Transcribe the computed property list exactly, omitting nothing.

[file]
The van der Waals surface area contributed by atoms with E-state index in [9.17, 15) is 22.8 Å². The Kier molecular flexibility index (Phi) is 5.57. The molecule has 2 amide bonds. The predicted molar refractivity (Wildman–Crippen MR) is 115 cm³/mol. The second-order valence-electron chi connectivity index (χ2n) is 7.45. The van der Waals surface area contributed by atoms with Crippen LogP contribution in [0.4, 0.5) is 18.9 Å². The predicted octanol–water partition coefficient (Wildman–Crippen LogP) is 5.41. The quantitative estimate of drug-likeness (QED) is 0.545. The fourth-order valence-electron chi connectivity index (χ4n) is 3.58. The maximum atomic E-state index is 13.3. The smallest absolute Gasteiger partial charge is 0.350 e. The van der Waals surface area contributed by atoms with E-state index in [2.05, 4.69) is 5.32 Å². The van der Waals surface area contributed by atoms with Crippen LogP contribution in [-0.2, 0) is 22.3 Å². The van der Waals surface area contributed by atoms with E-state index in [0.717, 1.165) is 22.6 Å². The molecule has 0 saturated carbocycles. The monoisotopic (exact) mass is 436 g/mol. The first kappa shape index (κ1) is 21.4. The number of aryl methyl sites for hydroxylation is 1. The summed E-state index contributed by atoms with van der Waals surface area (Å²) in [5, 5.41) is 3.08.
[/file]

The van der Waals surface area contributed by atoms with E-state index in [9.17, 15) is 22.8 Å². The Kier molecular flexibility index (Phi) is 5.57. The molecule has 2 amide bonds. The predicted molar refractivity (Wildman–Crippen MR) is 115 cm³/mol. The second-order valence-electron chi connectivity index (χ2n) is 7.45. The van der Waals surface area contributed by atoms with Crippen LogP contribution in [0.4, 0.5) is 18.9 Å². The predicted octanol–water partition coefficient (Wildman–Crippen LogP) is 5.41. The quantitative estimate of drug-likeness (QED) is 0.545. The fourth-order valence-electron chi connectivity index (χ4n) is 3.58. The maximum atomic E-state index is 13.3. The smallest absolute Gasteiger partial charge is 0.350 e. The van der Waals surface area contributed by atoms with E-state index in [2.05, 4.69) is 5.32 Å². The van der Waals surface area contributed by atoms with Crippen LogP contribution in [-0.2, 0) is 22.3 Å². The van der Waals surface area contributed by atoms with E-state index in [0.717, 1.165) is 22.6 Å². The molecule has 0 saturated carbocycles. The monoisotopic (exact) mass is 436 g/mol. The first kappa shape index (κ1) is 21.4. The number of aryl methyl sites for hydroxylation is 1. The summed E-state index contributed by atoms with van der Waals surface area (Å²) in [5, 5.41) is 3.08.